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There are still small repair shops, but hardly anyone goes to one to buy a PCs. People go to Best Buy and Walmart, or Amazon.

Here’s the point: Escape Rooms as an industry is much like those two industries. Change is a’comin’. How does a business adapt? Who will succeed?

Possibly, Escape Rooms will follow the path of roadside attractions: they will become agglomerated. This might begin with successful and smart entrepreneurs developing franchise models. However, that model may also have a short shelf life. As roadside attractions lost out to syndicated movie houses, live adventure venues morphed into Disney models: by merging county fairs and traveling carnivals with roadside attractions, then setting them up as intensive experiences, big fixed locations such as Disney and Six Flags became the rage.

Will this happen to Escape Rooms? In all probability, in some form or another, yes.

So, if you are planning to own an Escape Room, how long are you in for? Fast quick bucks and out, or are you eyeing the long-term. Are you preparing for the changes, or are you relying on what’s being done today? The answers will affect you daily.

Too much self-reliance

Starting a business is lonelier than you may think, or want. Many Escape Room developers moved forward with near-total reliance on their own experiences, talents, and resources. There are not many multi-faceted individuals who can successfully design and build rooms, handle clients, deal with bookkeeping and finances, fix gizmos, market and sweep up at the end of the day. Yet many in the business did, and as many continue to do just that.

The key word in the long previous sentence is “successfully.”

Deciding to start a business calls on one’s sense of self-reliance and belief in one’s indomitability. Great for starting, building and erecting, but lousy for maintenance and growth. For the latter two, one needs a team. One thing most untrained entrepreneurs lack is an ability to let others do their thing. They might even find inviting others in to do their thing impossible.

Off-loading accounting, legal work, even wiring makes sense, and who wants to do those unfun things anyway? The “I can do it” sense often develops into “I can do it better than anyone else can because only I understand what I want.”

If a business person, especially an Escape Room owner, can adopt any single mantra, it should be “Get out of my way, me.” Creeping failures to succeed at things leads an entrepreneur/owner to crankiness, desperation, disenchantment, and eventual disharmony in the one place there must be harmony: the business of hospitality.

Too many discounts

The Escape Rooms business has set ticket prices around $28-$30, a few charging as little as $26 and some as high as $60 for an hour’s experience. Inevitably prices will come down because discount jobbers such as Groupon and Living Social have waded in. Operating on the principle that something expensive must be a great deal at half the price, they teach future ER gamers that the base price is an overcharge. Gamers prefer to dump bucks with the discounters rather than support the game rooms.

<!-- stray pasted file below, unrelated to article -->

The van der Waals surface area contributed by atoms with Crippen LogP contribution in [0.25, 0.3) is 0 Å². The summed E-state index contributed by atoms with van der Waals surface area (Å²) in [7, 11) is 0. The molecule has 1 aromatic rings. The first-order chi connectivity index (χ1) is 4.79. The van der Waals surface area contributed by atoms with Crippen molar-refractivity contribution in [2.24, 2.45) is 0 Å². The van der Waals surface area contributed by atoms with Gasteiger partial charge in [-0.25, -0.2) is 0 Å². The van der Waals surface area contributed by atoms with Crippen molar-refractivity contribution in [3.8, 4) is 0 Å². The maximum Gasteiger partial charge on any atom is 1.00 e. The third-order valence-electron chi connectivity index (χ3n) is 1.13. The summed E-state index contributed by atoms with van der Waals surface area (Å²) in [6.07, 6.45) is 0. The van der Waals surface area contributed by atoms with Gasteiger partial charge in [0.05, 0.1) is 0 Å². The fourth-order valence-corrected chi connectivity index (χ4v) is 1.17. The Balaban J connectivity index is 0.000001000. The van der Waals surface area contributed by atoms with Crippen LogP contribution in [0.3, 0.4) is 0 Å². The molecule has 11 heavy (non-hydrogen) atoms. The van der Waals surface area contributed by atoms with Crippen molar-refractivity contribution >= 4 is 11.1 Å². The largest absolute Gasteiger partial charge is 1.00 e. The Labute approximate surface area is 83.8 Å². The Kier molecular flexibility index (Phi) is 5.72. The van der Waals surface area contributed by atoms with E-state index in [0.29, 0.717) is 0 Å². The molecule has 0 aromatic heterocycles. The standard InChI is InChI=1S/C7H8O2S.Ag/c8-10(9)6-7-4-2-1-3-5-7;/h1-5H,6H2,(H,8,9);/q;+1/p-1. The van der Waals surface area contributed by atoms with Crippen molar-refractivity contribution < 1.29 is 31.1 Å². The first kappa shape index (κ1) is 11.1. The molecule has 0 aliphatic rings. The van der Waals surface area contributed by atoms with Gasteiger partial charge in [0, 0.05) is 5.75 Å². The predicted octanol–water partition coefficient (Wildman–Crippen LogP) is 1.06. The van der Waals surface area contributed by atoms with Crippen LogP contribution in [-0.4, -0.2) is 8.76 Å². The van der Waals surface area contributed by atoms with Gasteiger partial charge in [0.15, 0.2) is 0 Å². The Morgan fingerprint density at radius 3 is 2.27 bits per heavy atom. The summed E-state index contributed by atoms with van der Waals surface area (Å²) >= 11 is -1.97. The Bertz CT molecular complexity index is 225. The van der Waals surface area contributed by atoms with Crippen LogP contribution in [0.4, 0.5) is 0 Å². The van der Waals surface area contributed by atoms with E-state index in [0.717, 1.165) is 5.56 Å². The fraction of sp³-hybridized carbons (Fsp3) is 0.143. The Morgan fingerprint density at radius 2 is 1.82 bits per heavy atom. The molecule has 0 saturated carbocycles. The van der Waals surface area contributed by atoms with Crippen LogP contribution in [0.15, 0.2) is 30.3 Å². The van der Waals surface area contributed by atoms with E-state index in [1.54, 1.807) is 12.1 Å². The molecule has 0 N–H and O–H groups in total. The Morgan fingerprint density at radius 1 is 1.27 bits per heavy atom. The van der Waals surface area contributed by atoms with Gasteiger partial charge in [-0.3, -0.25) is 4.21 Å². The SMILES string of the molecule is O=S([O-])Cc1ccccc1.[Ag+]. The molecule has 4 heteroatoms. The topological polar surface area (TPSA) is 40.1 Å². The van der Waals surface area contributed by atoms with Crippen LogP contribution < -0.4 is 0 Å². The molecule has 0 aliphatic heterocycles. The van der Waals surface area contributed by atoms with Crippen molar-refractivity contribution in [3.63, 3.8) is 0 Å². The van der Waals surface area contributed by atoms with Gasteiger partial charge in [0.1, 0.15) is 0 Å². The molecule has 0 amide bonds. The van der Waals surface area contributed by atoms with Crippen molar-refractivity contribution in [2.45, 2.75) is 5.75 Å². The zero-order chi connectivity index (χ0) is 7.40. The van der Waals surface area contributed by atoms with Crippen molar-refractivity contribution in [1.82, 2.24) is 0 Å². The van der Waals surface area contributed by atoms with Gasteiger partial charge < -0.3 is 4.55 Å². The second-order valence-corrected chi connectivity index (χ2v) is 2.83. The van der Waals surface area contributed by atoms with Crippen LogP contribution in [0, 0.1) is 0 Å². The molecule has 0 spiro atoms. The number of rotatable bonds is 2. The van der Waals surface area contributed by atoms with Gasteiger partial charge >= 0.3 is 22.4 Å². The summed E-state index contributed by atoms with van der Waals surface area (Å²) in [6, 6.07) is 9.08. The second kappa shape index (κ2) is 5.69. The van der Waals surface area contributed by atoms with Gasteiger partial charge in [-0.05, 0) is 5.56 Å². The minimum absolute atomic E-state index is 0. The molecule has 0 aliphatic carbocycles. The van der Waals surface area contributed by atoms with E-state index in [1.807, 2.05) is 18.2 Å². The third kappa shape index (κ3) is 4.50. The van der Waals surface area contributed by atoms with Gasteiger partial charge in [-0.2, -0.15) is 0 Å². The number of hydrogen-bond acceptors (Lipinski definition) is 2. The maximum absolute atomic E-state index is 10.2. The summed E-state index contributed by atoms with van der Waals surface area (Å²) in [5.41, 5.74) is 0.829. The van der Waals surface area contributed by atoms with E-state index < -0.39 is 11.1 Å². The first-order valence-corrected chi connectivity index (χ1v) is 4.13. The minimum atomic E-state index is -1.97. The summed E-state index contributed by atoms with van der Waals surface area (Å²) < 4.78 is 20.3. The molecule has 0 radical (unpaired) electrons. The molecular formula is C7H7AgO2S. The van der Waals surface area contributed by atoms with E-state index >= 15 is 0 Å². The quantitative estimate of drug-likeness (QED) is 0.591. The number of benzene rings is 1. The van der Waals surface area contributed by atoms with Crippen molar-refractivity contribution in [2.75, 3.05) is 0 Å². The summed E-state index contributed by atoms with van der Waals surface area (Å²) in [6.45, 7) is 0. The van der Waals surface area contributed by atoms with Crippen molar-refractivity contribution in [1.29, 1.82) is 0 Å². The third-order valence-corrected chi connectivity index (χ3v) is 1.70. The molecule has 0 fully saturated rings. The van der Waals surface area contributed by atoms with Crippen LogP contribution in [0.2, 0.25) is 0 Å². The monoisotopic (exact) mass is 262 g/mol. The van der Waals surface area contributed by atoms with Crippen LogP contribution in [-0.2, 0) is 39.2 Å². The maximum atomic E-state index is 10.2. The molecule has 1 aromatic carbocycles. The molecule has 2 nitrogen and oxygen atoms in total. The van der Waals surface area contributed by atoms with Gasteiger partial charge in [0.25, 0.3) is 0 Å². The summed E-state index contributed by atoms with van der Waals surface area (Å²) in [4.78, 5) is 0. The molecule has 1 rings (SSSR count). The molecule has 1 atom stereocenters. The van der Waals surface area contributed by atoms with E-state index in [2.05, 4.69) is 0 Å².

Newcomers to the business often jump on the discounter train ride too soon, without realizing that they shall receive about 25% of the base rate at best. Sure, Discounters are great for quick exposure, but in the long run, they become expensive. Worse, discounting may set up expectations for experienced gamers who no longer want to pay 25+ bucks to unlock some padlocks.

To combat this decline, ER owners will have to increase their already inadequate investment, spend more on more electronics and glossier, fancier gizmos. The return on investment then diminishes. The feeling one must offer discounts because people ask for them is insidious. You will hear that “Escape the Quandary down the street discounts for birthday parties. Do you?” Your reaction will most likely be one to either match or beat, Escape the Quandary’s offer. Advice: hesitate. Do not devalue your product because of a wincing feeling.

Underfunding

Nobody ever has enough funding, except for that one schmuck you know got a trust fund. Forget them, they succeed on deep pockets, not ability.

So we repeat for you non-schmucks: Nobody ever has enough funding.

However, you must press on with what you have. Many enter the ER business after an after-the-event chat with an ER owner. Each probably dropped at one point that “I wish I had planned for four rooms instead of two. I can’t expand here, but I have a four-year lease, so all I can do is open another place.” Like it’s that easy!

The best course of action is to know to the penny what your ongoing expenses will be. These are signage, heat and air conditioning, electric, booking, and accounting software, business insurance, basic rent and CAM expenses. (Landlords love CAM. Go into any strip mall store and ask an owner about what this is.) There may be others.

One may want to advertise on social media. If possible, reserve 2-3x that expense in your bank account.

Furthermore, plan that whatever you think it will cost, it will cost more. Often half-again as much more. If you plan on a commercial space, (and you should) please go see the building inspector before you sign the lease. Check with other tenants as appearances may be deceiving. Hate for you to find out the landlord has your space up for sale.